Environmental Friendly Car Charging Stations Added

staff and resident at car charging station

Team of staff members and residents helping the environment

Kennett Square – Kendal~Crosslands Communities embraces its deeply felt responsibility to be concerned about the earth’s resources with appropriate conservation initiatives. They strive to conduct all their activities in an ecologically sound and socially responsible manner. One of their newest projects is adding electric vehicle charging stations near the community center at both Kendal at Longwood and Crosslands. “We’re installing two Level II car charging stations at both campuses to be able to charge four vehicles at a time,” said Seth Beaver, Senior Director for Resident and Community Affairs and Capital Projects for Kendal-Crosslands Communities. “More residents are purchasing electric vehicles, such as Charles, a resident at our Kendal at Longwood campus. “Electric outlets at his cottage parking space provide slower charging at a Level I. These new stations will support residents and visitors who need a faster charge, to get it while spending time at the community center.”, says Beaver.  Research has shown that electric vehicles are better for the environment. They emit fewer greenhouse gases and air pollutants over their life than a petrol or diesel car.

Resident Charging His Vehicle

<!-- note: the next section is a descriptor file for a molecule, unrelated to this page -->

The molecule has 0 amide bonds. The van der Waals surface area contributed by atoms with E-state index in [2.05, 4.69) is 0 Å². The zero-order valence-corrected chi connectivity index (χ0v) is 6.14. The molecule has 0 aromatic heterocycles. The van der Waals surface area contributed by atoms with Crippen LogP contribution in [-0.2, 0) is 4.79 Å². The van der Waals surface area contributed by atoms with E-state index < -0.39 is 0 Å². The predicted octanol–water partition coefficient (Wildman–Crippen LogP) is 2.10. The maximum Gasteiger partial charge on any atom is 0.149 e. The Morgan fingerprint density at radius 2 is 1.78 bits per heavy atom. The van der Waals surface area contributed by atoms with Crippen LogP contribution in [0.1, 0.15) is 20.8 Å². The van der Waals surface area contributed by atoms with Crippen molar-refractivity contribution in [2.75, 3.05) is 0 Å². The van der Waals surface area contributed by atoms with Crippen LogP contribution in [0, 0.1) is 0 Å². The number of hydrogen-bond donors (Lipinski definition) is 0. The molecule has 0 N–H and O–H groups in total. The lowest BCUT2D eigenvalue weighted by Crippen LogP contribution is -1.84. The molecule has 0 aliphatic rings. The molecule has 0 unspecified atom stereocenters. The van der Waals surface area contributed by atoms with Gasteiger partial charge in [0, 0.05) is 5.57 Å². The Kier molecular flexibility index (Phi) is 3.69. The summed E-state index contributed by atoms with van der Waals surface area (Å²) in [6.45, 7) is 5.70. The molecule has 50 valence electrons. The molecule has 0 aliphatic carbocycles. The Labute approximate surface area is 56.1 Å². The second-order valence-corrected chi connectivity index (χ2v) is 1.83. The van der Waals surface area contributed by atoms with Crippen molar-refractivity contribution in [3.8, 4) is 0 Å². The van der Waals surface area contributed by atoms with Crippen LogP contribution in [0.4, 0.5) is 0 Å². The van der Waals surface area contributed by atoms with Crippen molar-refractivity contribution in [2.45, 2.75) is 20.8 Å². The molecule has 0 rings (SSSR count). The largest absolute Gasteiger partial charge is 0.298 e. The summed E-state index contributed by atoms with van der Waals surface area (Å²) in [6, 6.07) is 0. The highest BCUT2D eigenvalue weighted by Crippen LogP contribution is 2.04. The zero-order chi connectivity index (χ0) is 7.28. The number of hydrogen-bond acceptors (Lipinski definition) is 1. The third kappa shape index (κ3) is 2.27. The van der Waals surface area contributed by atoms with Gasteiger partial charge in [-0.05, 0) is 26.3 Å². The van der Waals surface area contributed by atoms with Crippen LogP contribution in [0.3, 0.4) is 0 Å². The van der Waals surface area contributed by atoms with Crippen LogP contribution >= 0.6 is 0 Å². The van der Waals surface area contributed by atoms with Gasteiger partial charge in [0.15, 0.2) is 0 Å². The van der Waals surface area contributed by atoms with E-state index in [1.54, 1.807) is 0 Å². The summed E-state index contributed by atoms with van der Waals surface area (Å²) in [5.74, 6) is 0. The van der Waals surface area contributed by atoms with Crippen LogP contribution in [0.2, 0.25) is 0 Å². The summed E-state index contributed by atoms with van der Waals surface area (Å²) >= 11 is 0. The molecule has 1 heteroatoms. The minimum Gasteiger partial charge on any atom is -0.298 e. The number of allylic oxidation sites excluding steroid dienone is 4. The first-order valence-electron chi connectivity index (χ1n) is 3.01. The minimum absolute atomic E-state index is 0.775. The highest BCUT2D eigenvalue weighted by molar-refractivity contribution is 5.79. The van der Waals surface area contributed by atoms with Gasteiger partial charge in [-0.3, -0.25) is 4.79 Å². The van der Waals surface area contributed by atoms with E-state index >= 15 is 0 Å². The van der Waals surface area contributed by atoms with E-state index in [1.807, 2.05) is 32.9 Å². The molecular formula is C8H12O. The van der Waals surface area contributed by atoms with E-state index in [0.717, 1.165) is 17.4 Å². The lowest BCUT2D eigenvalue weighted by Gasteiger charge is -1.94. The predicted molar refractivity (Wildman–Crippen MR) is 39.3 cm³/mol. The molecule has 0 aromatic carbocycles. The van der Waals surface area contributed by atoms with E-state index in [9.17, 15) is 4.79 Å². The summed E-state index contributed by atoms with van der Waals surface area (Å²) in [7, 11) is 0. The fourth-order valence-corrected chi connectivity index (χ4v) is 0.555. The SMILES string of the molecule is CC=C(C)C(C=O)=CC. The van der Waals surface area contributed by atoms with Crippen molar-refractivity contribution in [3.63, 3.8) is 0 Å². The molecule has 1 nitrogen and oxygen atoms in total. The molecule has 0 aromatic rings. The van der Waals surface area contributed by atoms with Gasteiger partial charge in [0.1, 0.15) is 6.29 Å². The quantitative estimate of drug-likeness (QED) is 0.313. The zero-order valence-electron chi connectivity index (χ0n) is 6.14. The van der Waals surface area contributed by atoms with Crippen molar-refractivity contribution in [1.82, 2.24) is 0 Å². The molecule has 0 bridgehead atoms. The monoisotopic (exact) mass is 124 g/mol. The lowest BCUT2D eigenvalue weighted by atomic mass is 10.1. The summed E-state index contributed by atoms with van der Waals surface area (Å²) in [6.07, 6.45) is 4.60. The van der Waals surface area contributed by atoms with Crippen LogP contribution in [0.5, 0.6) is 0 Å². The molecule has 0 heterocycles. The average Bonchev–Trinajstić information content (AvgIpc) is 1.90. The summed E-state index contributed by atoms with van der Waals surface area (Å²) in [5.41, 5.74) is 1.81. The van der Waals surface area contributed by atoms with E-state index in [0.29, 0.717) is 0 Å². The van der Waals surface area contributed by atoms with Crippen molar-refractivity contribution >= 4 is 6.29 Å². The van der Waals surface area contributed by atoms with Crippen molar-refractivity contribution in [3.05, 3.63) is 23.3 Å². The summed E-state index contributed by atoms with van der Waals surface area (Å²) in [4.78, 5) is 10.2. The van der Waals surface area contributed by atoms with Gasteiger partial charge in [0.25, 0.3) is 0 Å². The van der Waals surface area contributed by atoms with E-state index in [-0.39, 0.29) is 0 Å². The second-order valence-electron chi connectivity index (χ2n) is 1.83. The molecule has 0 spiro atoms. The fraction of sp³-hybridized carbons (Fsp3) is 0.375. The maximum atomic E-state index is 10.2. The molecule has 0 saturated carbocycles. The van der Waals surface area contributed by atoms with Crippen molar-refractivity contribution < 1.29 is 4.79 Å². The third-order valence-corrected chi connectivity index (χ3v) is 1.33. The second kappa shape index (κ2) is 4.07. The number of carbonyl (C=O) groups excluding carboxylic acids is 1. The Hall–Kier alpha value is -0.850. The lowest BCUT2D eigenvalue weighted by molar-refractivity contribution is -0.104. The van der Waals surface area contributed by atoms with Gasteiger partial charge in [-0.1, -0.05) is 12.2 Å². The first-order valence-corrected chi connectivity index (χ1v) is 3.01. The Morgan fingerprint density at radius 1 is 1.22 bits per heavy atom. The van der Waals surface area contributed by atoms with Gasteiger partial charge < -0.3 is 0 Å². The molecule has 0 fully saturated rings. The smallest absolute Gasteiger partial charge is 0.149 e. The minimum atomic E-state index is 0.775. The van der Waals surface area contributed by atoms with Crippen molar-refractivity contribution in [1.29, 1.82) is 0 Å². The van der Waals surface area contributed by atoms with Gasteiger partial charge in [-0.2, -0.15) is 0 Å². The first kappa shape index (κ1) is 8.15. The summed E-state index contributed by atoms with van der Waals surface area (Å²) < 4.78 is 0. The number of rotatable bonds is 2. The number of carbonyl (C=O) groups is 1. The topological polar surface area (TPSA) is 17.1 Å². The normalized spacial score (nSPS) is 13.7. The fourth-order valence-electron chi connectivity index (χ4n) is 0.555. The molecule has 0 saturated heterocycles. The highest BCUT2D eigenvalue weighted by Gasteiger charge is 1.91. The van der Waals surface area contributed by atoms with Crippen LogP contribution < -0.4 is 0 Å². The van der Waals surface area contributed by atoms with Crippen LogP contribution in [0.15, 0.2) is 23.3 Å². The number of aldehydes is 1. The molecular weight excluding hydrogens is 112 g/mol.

Sustainability is at the forefront of the staff, residents, and board’s minds as they undertake any project. The Kendal Energy Committee came up with the plan for charging stations, and one of their staff electricians, Rob Truslow, led the initiative.  “As leaders, we were excited to get behind the project that involved both our residents and staff, and we also were awarded grants to help fund these projects,” said Beaver. The charging stations’ costs were defrayed in part by grants from the Pennsylvania Department of Environmental Protection (DEP), which paid 50% of the costs. “We’re able to charge just $0.30 per kilowatt-hour and recharge a vehicle in about 2 hours from the new stations,” said Beaver. While the community’s campus vehicles’ fleet is not yet electric, they are always looking to see if more environmentally-friendly options are available. One of their residents looked into whether an electric-powered community bus was an option, but the cost was almost $500,000 compared to about $85,000 for a conventional vehicle.  They keep watching and hoping for increased technology and more affordability of electric vehicles, particularly trucks, to add as older vehicles wear out. Beaver mentioned that Kendal~Crosslands Communities is striving to replace each new HVAC system, hot water, and other energy-using utilities on campus with more energy-efficient, environmentally friendly options.  “We’re looking into the possibility of adding solar collectors into our new construction projects, and we even have a sustainability consultant helping us with the design and concepts as we embark on some new construction,” said Beaver. The new charging recently added will not only help their current residents driving electric vehicles, but help encourages others, including staff, to consider electric cars as well. “Every little bit helps and allows us to demonstrate our commitment at Kendal-Crosslands Communities to being good stewards of our environment on every level,” says Truslow.